And so it was that on the day we checked out, my husband was determined to golf. It was that bright, cloudlessly sunny weather he preferred, and it was that course designed by a certain famous person (whose name any golfer would recognize). He had to play. Meanwhile, I wasn’t committed to doing anything. So it was that after looping the parking lot in our lavish little golf cart, I narrowed down my indecisive thoughts and opted to tag along on the green.
What was I thinking? Watching professional golf on T.V. had always struck me as a somewhat boring endeavor. Now here I was soaking in ultraviolet rays and squinting a few hundred yards up the course where my husband—a thin sliver of khaki—strove for that perfect putt. After drinking up all the little cans of apple juice in our cooler, and eating peanuts and string cheese, and a few other little snacks I normally don’t care for, I was ready for the game to end.
Now I don’t want you to get the idea I was miserable because I wasn’t. I love my husband and being with him and watching him play any sport—something his athletic self thrives on—is not bad at all. I wasn’t gloomy, no; I was just thoroughly ready for some action of my own.
This readiness happened at about the 8th or 9th hole. After this, my mind began to wander. I couldn’t help myself. I began imagining I was playing golf and got thoroughly lost in it, and I was under par. And I could feel myself swinging my club. I had on some cotton shorts and a pair of those odd shoes. See that sand pit? I whispered to the cart. My ball would sail right over it and those scrawny trees! I was in the game, and I was competing. I was fully and happily delusional.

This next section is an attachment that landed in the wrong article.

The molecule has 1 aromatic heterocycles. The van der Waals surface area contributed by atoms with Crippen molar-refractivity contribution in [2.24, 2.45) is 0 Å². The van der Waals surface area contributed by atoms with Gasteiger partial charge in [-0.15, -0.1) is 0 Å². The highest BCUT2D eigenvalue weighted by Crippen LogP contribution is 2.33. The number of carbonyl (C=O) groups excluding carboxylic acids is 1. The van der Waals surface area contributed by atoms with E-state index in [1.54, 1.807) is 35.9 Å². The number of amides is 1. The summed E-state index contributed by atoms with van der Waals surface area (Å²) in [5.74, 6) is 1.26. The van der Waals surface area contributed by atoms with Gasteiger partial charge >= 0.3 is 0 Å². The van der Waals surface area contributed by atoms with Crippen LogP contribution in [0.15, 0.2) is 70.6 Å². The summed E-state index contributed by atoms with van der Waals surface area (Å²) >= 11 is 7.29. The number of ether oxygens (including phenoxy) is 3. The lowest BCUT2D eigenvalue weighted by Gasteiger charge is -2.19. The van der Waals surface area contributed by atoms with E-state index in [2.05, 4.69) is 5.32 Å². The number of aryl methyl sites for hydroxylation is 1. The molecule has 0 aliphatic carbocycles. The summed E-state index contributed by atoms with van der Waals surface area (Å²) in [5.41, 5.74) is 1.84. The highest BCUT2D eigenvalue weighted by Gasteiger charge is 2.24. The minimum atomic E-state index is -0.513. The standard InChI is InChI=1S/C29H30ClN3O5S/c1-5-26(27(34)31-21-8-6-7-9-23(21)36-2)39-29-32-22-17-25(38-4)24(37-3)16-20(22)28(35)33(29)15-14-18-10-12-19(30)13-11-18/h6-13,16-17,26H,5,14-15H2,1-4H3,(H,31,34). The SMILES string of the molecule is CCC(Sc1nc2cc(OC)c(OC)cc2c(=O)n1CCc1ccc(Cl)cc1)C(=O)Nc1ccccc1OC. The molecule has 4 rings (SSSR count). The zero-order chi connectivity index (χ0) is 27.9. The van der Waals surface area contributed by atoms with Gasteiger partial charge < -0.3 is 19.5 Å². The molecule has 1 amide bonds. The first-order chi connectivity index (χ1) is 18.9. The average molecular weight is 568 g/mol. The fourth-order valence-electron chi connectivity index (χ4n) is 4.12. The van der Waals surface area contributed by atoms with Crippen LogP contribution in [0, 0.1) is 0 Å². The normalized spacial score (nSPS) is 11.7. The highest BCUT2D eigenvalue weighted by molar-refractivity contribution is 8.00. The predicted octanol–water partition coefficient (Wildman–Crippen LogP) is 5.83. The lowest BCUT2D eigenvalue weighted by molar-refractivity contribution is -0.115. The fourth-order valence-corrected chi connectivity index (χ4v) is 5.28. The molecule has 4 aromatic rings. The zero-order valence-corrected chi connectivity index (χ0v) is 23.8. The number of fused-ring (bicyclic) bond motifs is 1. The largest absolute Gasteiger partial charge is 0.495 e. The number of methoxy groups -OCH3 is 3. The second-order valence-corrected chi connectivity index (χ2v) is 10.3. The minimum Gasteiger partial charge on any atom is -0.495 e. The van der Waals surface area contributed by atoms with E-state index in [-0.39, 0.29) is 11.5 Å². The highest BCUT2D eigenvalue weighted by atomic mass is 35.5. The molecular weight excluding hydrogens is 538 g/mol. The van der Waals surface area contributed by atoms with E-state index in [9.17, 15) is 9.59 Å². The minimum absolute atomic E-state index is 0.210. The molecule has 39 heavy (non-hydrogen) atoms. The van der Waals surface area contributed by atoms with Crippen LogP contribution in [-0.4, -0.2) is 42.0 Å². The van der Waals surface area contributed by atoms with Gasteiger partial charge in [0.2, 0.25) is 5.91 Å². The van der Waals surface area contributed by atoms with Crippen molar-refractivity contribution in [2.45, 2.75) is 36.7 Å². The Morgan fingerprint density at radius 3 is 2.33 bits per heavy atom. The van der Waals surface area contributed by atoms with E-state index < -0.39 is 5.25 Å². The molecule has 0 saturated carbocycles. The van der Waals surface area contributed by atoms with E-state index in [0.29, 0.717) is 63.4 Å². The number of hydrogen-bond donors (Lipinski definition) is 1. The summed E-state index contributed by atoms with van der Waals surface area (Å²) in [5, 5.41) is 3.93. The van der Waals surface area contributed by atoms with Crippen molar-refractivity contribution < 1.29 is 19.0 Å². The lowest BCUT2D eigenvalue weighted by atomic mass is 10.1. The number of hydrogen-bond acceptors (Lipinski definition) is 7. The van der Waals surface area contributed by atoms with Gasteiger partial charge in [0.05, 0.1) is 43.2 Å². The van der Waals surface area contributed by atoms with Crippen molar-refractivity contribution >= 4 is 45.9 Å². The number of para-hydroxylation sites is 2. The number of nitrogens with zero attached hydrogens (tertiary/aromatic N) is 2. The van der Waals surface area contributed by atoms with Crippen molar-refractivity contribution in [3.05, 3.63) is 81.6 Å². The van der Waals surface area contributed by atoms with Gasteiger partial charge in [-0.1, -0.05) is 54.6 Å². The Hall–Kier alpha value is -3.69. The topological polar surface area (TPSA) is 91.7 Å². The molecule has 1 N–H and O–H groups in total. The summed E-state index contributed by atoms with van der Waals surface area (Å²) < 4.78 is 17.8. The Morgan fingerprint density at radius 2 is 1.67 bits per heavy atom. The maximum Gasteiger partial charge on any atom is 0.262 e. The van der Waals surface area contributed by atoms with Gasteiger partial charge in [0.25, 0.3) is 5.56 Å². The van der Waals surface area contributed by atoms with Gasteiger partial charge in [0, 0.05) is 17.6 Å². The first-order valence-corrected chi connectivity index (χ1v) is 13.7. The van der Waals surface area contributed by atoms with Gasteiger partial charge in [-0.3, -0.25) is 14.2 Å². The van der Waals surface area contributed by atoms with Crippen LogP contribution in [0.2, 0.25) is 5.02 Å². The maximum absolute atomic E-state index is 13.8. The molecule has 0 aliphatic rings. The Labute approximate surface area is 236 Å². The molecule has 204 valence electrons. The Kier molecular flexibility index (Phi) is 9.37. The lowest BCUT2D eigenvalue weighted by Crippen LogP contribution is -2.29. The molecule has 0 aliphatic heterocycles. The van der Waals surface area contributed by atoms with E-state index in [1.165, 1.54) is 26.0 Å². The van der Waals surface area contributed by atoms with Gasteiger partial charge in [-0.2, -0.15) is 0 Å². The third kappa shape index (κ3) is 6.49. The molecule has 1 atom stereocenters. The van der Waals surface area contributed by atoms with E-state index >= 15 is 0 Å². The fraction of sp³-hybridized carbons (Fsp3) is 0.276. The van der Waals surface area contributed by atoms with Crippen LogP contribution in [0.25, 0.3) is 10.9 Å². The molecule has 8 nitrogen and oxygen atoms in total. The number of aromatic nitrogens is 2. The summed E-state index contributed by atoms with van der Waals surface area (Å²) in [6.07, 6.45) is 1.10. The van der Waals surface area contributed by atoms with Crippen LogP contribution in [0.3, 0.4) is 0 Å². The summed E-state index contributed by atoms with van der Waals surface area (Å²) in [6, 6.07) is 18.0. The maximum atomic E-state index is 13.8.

Wired to Participate
And then it hit me. I thought of the many discontented people I’ve run into in the course of my life so far; people who were bored out of their minds or even delusional about things real. No wonder, I thought to myself, checking out my bright red shoulders. They must have, at some point, decided not to play, or worse, believed they couldn’t. And there they were, silly for all of the action they had watched.
This had to be a huge cause for much of the ill will on the planet. Yes, especially with T.V. making the watching game really quite engaging—reality shows anyone? But what will never work with this whole watching thing is the fact that we are not wired to just watch. We are wired to participate.
And how many times have we opted out of our place on the field? It reminds me of what is probably the most accurate definition of Superbowl Sunday—a few very over-exercised athletes running around on a field in front of millions of people who desperately need to exercise. Life was meant to be lived; not watched.
Claire Worley writes from the Pacific Northwest.© 2002 - 2024, AnswersForMe.org. All rights reserved. Click here for content usage information.